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Waiting for My Turn

By Majid Naficy

Poem Submitted by Naomi Shihab Nye

 

After two weeks of staying at home

I go at dawn to the street again 

For stair-climbing.

 

The stairway has been boarded up.

There is no one on the street

And only the wind talks with leaves.

 

I remember that year when in Tehran

My comrades were shot one by one

And buried without any gravestones

In the Cemetery of the Infidels.

 

First was Sadeq,

Who had a charming smile.

I visited his grave with Ezzat.

Second was Ezzat,

Who had passionate eyes.

I visited her grave with Hossein.

Third was Hossein,

Who had strong hands.

 

I visited no other graves,

Escaped from one house to another

And finally crossed the border.

 

But now where can I escape

From this world-wide pandemic?

This time I must stay home

And wait for my turn.

 

March 29, 2020    

 

 

در انتظار نوبت خود

مجید نفیسی

پس از دو هفته خانه‌نشینی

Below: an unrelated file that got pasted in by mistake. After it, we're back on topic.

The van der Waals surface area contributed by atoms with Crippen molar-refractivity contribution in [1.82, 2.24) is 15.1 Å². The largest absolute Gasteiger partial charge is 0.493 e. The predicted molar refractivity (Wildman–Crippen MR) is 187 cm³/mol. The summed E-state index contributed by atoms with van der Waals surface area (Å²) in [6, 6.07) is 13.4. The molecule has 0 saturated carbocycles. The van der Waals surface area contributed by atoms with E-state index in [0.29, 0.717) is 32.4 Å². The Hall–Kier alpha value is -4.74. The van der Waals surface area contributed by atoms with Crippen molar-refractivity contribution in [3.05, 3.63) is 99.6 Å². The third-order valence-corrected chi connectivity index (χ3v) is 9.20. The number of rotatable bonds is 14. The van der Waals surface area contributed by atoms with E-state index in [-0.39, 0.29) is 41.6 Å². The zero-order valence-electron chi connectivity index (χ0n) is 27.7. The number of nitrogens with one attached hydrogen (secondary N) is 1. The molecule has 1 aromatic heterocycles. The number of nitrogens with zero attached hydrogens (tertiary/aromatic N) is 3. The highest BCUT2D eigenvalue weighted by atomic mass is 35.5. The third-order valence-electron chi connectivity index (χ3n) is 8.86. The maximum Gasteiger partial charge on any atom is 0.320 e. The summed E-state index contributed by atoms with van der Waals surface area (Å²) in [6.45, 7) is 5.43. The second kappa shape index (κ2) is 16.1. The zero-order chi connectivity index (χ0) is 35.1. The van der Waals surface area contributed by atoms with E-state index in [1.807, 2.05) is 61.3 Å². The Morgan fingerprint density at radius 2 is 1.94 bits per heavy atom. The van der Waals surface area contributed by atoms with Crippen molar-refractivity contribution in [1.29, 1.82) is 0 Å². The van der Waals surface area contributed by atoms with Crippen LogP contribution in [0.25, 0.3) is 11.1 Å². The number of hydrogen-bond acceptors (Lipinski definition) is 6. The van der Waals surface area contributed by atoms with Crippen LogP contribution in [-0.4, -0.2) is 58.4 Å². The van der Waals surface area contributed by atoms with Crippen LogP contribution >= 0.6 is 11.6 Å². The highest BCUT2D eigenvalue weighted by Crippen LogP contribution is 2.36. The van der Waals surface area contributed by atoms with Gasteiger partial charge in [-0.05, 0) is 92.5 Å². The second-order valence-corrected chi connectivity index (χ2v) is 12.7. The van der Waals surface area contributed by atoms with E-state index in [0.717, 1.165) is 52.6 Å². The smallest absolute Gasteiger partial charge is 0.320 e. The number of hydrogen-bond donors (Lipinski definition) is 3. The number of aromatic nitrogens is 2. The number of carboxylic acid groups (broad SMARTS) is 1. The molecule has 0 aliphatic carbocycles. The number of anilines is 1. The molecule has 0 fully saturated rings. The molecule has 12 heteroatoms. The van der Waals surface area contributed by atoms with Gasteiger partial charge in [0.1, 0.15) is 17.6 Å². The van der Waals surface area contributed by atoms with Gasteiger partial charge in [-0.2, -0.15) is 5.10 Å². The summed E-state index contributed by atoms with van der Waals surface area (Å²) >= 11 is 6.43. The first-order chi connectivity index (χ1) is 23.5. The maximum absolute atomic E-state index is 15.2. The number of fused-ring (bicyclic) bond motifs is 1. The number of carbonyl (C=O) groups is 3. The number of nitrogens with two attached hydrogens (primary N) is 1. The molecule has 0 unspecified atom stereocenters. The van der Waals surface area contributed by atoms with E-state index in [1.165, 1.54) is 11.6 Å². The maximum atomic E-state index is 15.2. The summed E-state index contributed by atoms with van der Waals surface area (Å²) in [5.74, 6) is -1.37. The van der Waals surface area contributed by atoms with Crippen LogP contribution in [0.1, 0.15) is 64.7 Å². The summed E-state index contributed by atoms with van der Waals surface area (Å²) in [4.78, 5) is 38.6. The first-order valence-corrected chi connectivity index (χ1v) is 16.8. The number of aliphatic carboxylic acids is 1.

سپیده‌دم دوباره به خیابان می‌روم

برای پله‌نوردی.

پلکان را تخته کرده‌اند

هیچ کس در خیابان نیست

و تنها باد با برگها حرف میزند.

آن سال را بیاد می‌آورم که در تهران

رفقایم یک‌به‌یک به خاک افتادند

و بی‌هیچ سنگ‌گوری خاک شدند

در گورستان کافران.

یکم صادق بود

که لبخندی دلنشین داشت.

با عزت سر خاکش رفتم.

دوم عزت بود

که چشمهایی پرشور داشت.

با حسین سر خاکش رفتم.

سوم حسین بود

که دستهایی توانا داشت.

دیگر سر هیچ خاکی نرفتم

از خانه‌ای به خانه‌ی دیگر گریختم

و سرانجام از مرز گذشتم.

اما اینک ازین ویروس جهانگیر

به کجا می‌توانم گریخت؟

این بار باید در خانه بمانم

و نوبت خود را انتظار بکشم.

بیست‌و‌نهم مارس دوهزار‌و‌بیست 

 


Majid Naficy fled Iran in 1983, a year and a half after the execution of his wife, Ezzat, in Tehran. Since 1984, Naficy has been living in West Los Angeles. He has published two collections of poetry in English, Muddy Shoes (Beyond Baroque, Books, 1999) and Father and Son (Red Hen Press, 2003), as well as his doctoral dissertation, Modernism and Ideology in Persian Literature: A Return to Nature in the Poetry of Nima Yushij (University Press of America, 1997), at the University of California, Los Angeles. Naficy has also published more than 20 books of poetry and essays in Persian.

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